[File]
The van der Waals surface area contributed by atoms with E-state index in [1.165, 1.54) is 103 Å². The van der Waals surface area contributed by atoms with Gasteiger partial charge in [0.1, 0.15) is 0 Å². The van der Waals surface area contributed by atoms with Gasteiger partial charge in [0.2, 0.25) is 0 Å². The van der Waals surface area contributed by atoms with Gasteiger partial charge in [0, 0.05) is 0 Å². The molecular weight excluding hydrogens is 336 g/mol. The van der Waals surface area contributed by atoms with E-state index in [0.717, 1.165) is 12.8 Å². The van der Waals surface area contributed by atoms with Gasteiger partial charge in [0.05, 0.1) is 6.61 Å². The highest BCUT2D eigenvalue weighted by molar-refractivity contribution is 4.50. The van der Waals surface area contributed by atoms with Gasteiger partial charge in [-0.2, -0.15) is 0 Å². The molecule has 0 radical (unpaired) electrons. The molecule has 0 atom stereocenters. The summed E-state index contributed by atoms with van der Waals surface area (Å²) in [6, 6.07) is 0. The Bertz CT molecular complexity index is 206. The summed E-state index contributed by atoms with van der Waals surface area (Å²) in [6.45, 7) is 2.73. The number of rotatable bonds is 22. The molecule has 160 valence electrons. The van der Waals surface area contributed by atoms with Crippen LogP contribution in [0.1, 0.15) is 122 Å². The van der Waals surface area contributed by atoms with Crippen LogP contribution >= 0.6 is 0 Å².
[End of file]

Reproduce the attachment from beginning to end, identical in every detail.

The van der Waals surface area contributed by atoms with E-state index in [1.165, 1.54) is 103 Å². The van der Waals surface area contributed by atoms with Gasteiger partial charge in [0.1, 0.15) is 0 Å². The van der Waals surface area contributed by atoms with Gasteiger partial charge in [0.2, 0.25) is 0 Å². The van der Waals surface area contributed by atoms with Gasteiger partial charge in [0, 0.05) is 0 Å². The molecular weight excluding hydrogens is 336 g/mol. The van der Waals surface area contributed by atoms with E-state index in [0.717, 1.165) is 12.8 Å². The van der Waals surface area contributed by atoms with Gasteiger partial charge in [0.05, 0.1) is 6.61 Å². The highest BCUT2D eigenvalue weighted by molar-refractivity contribution is 4.50. The van der Waals surface area contributed by atoms with Gasteiger partial charge in [-0.2, -0.15) is 0 Å². The molecule has 0 radical (unpaired) electrons. The molecule has 0 atom stereocenters. The summed E-state index contributed by atoms with van der Waals surface area (Å²) in [6, 6.07) is 0. The Bertz CT molecular complexity index is 206. The summed E-state index contributed by atoms with van der Waals surface area (Å²) in [6.45, 7) is 2.73. The number of rotatable bonds is 22. The molecule has 160 valence electrons. The van der Waals surface area contributed by atoms with Crippen LogP contribution in [0.1, 0.15) is 122 Å². The van der Waals surface area contributed by atoms with Crippen LogP contribution >= 0.6 is 0 Å².